My only regret, is that Owlbear Rodeo is not optimized for isometric gaming (meaning that there is not built in way to swap tokens to change their facing). After asking on Reddit, it seems that there is no intention to change that in the future. Which I can understand because only a very small minority of gamers use isometric views. But, well, there are workarounds, which, whilst not perfect, solve the problem.

And, that's all, which is not much new features needed for a new program. Almost perfect for me from the start... I hope the natural tendency of programmers to never stop adding features won't ruin it.

Anyway, Owlbear Rodeo is free, easy to use and fast to master. So, have a try, and, if after trying it, you still prefer forms filling to roleplaying, Foundry will be there.

Monday, 8 March 2021

Easy isometric figures

If you would like to play on a virtual tabletop using isometric figures, you'll need a program that enables you to swap tokens. Maptool, Roll20, Tabletop Simulator and Foundry can do it... I'll try to make a more comprehensive list one day (if you know which other VTTs let you swap figures, let me know in the comments).

And you need four illustrations representing four facings for any figure you want to use. There are different ways to make them.

But, here, our ressource of choice for making iso figures will be the cardboard figures easily available on the web.

Because they are plentiful and cover most gaming periods, they can easily give you all you need to populate your virtual tables.

Caveat: It is of course possible to simply draw or paint the four facings (or at least two with mirroring), but it is a quite obvious task and nobody needs directions for that.

The four illustrations, four directions isometric figure

The first style of iso figures is the easiest one, but that one doesn't use cardboard figures. It is simply making a 3D figure on HeroForge and export its four isometric views. I have already covered it in a previous post, so, if you are interested, it is here.

The only thing that was not covered, is that I resize the images by comparing them to an iso figure drawing that I use as my standard for size. Nothing fancy here, on photoshop, I just paste the images from HeroForge on a page with my standard figure and then resize them until they look the same scale (yes, good old eyeballing...). I note the percentage of scaling and apply it to the HeroForge images.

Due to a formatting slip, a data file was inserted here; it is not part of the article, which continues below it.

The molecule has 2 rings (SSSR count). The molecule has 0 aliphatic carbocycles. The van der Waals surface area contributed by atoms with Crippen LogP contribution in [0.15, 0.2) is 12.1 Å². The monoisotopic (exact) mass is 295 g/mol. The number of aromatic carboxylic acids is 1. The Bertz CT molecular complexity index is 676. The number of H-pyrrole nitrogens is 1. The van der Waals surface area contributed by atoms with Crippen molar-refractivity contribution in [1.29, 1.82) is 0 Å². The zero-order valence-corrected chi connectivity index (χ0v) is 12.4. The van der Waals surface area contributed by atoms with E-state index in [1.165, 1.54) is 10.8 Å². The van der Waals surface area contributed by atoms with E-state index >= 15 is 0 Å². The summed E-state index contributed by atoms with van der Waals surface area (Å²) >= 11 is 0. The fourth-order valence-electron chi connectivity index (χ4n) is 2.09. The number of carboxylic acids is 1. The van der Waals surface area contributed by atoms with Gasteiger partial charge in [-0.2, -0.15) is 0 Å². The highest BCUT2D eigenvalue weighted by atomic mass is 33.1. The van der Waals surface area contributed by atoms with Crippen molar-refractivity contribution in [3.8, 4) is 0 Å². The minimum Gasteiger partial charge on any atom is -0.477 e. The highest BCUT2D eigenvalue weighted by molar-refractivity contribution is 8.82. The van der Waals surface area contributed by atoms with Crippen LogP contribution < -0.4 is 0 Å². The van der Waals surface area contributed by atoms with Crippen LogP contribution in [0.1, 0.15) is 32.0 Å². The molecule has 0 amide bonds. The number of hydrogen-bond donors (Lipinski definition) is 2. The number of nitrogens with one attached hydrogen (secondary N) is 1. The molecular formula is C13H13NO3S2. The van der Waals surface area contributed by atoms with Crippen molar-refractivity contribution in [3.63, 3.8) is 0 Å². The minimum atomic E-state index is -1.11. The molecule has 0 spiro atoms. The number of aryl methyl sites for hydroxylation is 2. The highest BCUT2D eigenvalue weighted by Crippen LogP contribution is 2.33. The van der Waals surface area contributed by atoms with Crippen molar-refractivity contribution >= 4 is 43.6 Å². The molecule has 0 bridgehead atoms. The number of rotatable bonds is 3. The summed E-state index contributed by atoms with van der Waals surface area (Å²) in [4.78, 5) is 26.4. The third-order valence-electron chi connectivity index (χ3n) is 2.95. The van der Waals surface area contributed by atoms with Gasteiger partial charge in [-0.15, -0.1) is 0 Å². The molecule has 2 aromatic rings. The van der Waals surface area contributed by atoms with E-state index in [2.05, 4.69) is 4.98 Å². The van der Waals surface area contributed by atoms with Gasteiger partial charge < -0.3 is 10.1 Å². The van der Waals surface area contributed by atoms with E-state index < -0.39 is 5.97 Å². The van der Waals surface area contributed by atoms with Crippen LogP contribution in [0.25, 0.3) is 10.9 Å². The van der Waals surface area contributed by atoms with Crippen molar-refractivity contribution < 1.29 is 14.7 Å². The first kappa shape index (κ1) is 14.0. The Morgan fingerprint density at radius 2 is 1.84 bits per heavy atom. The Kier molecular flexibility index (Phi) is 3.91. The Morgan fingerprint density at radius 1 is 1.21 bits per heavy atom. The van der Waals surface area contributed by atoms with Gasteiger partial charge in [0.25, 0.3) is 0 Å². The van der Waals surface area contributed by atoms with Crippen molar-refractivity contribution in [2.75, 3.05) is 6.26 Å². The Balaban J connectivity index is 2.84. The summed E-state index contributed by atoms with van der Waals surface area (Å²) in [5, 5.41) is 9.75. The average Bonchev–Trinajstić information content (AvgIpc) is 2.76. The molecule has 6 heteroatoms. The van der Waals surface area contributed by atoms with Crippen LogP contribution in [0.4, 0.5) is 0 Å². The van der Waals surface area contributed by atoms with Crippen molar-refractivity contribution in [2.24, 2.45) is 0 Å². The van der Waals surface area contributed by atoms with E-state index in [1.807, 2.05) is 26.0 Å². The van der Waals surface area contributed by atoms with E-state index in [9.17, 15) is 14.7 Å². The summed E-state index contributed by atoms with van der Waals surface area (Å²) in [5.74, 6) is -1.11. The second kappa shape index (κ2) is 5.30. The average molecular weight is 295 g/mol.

I finally place the images on bases, but more about it later.

The two illustrations, four directions isometric figure

This one is the typical situation where you turn a paper miniature (with front and back, like those from Okumarts, who by himself already covers most rpg settings) into an isometric figure.

It is quite easy to transform the 2D figure into an isometric one:

First, you skew the two faces of the figure 22,5°, once to the left and one to the right. And resize them at 90% in height (mathematically it should be a little more, but I think that 90% looks better).



Resize the figure just as for the four illustrations figures above. With the added benefit that when working from figures placed on a page, it is enough to "eyeball scale" one of them, the same scaling can be applied to all of them (or even better to all of the figures from the same designer).

Secondly, you give those 4 images some depth by adding some white border, but not everywhere. You use "drop shadow" on them. But a white shadow (I know, it only makes sense in a graphic program).

 Here are the settings (for left and right).

You must choose which one of the two possibilities depending on the orientation of the image.



And then, I place the images on bases, more about it later.


The one illustration, four directions isometric figure

For that one, you'll need one illustration, but seen from the side (as my older paper figures or those from some designers).

You can also make this kind of figure from any other illustration, on the condition that it goes from head to toe and is mostly seen from a side. Illustrations with lines drawn work better for that, rather than painted ones.

And those figures are made using the same method as those with two images above.


The only difference is that after you have skewed your image 22,5° (once to the left and once to the right), you duplicate them and flip them.

And, of course, give them some depth... Now, I put them on bases....

That was easy enough... No?


But you could ask why I put those figures on bases? Here is why:

Basing the isometric figure

As you could read from the explanations above, I place the isometric figures on bases. There are three reasons for that.

The first is that, as I use very different types of figures, it gives them an unifying appearance, they look more as a part of the same game.

The second one is that I can use an indication of the direction the figure is facing on the base. With some drawings, the facing could be unclear without it.

Worse, in some isometric figures available on the web, there is only one orientation available and no base for indicating it. In a situation like the one depicted here under, you would have a complete mess, with figure fighting one another being depicted back to back and no idea of who is going where or seeing what. Top down figures on map give clear indication of these things. Isometric view is a huge visual improvement, but it would be a big step backward if without orientation. So, please, if you make isometric figures, please, make a rear view...